NKorea to Reopen Investigation on Japanese Abductees


Twelve years after admitting to the abduction of 13 Japanese nationals in the 1970s and ’80s, North Korea is reportedly reopening a previously hampered investigation into the fates of the abductees.

“As a result of the Japan-North Korea talks, the North Korean side promised … that it will make a comprehensive and overall investigation into all the Japanese, including abduction victims and missing people whose possibility of being abducted cannot be ruled out,” said Japanese Prime Minister Shinzo Abe.

The two countries’ officials recently held talks in Stockholm. Abe called North Korea’s move the “first step” toward resolving the issue of the abductions, an affair that is not only a distressing subject to Japanese citizens but also a key factor in Japan’s political relations with North Korea.

In response to North Korea’s willingness to reopen the investigation, Japan plans to lift bilateral sanctions against the regime. After the special investigation committee is assembled and set up, Japan agreed to consider giving humanitarian aid to the secluded country “at an appropriate time,” according to the Korea Herald.

Tension has built up for years over this contentious, unresolved issue. Thirteen Japanese citizens were allegedly abducted by North Korean agents between 1970 and 1980, supposedly kidnapped in order to “school North Korean spies in Japanese language and customs, so the agents could more easily slip into Japanese society.” In 2002, five of the abductees and their children were allowed to return to Japan. North Korea stated that the other eight abductees had died of illnesses or natural causes, a claim, without any evidence provided and one that the Japanese refuse to believe as truth. And, although Pyongyang admitted to the abduction of 13 Japanese nationals, Japan maintains that there was a larger number of people that went missing during that time.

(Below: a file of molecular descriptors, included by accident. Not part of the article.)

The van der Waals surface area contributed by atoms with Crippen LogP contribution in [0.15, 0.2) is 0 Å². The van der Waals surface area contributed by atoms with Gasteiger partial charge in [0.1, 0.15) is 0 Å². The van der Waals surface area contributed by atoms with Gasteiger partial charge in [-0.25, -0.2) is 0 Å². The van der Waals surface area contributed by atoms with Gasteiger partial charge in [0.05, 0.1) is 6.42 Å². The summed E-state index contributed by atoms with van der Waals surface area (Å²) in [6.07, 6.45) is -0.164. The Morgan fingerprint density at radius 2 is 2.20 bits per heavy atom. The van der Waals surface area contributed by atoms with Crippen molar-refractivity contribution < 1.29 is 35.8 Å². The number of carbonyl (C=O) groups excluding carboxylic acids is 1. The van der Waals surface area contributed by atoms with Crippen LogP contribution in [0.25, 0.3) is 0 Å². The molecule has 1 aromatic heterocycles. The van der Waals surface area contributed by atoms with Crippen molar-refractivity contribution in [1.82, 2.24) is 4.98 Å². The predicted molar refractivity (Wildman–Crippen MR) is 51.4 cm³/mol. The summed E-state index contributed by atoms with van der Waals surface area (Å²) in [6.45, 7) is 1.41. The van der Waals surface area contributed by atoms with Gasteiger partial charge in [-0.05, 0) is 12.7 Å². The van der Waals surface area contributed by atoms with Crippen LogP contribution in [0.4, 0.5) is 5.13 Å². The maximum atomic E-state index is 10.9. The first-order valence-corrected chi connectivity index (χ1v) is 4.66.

The most well-known profile of the eight abductees who allegedly died in North Korea is Megumi Yokota. She was only 13 years old when she was kidnapped by North Korean agents in 1977. While in North Korea, Yokota supposedly married a South Korean abductee with whom she had a daughter; however, she allegedly hanged herself shortly after in 1994, according to North Korean officials.


Inconsistency and perhaps blatant fabrication on North Korea’s part also add insult to injury. North Korea sent to Japan what was claimed to be Yokota’s cremated remains, but several DNA tests revealed that the remains contained another person’s DNA. Inconsistencies were also found in her death certificate, which first stated that the year of her death was 1993, which was then changed to 1994, after Japanese media reported that she was still alive in 1993.

A website titled “Abductions of Japanese Citizens by North Korea” lists a record of “points of contention with the North Korean position.” The website states that there have been “no ‘remains’ of the victims”, “no genuine documents” that prove the abductees’ deaths, and that North Korean explanations of the deaths are “unnatural,” “ambiguous” and contradictory.

The website further voiced, “Until this issue is resolved, there can be no normalization of relations with North Korea.” Prime Minister Abe also expressed a resolve to get to the bottom of the issue. “Our job will not end until every parent can embrace their children with their own arms,” he said. “We have tackled the problem with this determination and we hope that this will be the first step towards an overall solution.”

Photos via AP Yonhap and ReACHdc.net